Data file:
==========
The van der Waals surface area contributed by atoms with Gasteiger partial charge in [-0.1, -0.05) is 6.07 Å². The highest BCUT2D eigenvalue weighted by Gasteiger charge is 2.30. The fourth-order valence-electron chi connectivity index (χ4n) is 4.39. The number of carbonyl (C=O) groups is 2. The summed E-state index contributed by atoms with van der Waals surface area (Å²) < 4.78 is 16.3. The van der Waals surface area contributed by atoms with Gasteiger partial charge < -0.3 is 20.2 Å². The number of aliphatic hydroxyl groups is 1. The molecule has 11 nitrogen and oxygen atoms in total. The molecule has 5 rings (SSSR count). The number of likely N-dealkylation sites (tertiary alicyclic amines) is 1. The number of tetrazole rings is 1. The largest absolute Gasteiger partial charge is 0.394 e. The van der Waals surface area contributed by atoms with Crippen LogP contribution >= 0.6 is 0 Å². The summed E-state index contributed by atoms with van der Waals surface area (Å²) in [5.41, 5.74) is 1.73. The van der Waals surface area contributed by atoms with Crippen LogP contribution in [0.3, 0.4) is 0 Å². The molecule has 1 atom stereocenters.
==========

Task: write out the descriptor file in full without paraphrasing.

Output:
The van der Waals surface area contributed by atoms with Gasteiger partial charge in [-0.1, -0.05) is 6.07 Å². The highest BCUT2D eigenvalue weighted by Gasteiger charge is 2.30. The fourth-order valence-electron chi connectivity index (χ4n) is 4.39. The number of carbonyl (C=O) groups is 2. The summed E-state index contributed by atoms with van der Waals surface area (Å²) < 4.78 is 16.3. The van der Waals surface area contributed by atoms with Gasteiger partial charge < -0.3 is 20.2 Å². The number of aliphatic hydroxyl groups is 1. The molecule has 11 nitrogen and oxygen atoms in total. The molecule has 5 rings (SSSR count). The number of likely N-dealkylation sites (tertiary alicyclic amines) is 1. The number of tetrazole rings is 1. The largest absolute Gasteiger partial charge is 0.394 e. The van der Waals surface area contributed by atoms with Crippen LogP contribution >= 0.6 is 0 Å². The summed E-state index contributed by atoms with van der Waals surface area (Å²) in [5.41, 5.74) is 1.73. The van der Waals surface area contributed by atoms with Crippen LogP contribution in [0.3, 0.4) is 0 Å². The molecule has 1 atom stereocenters.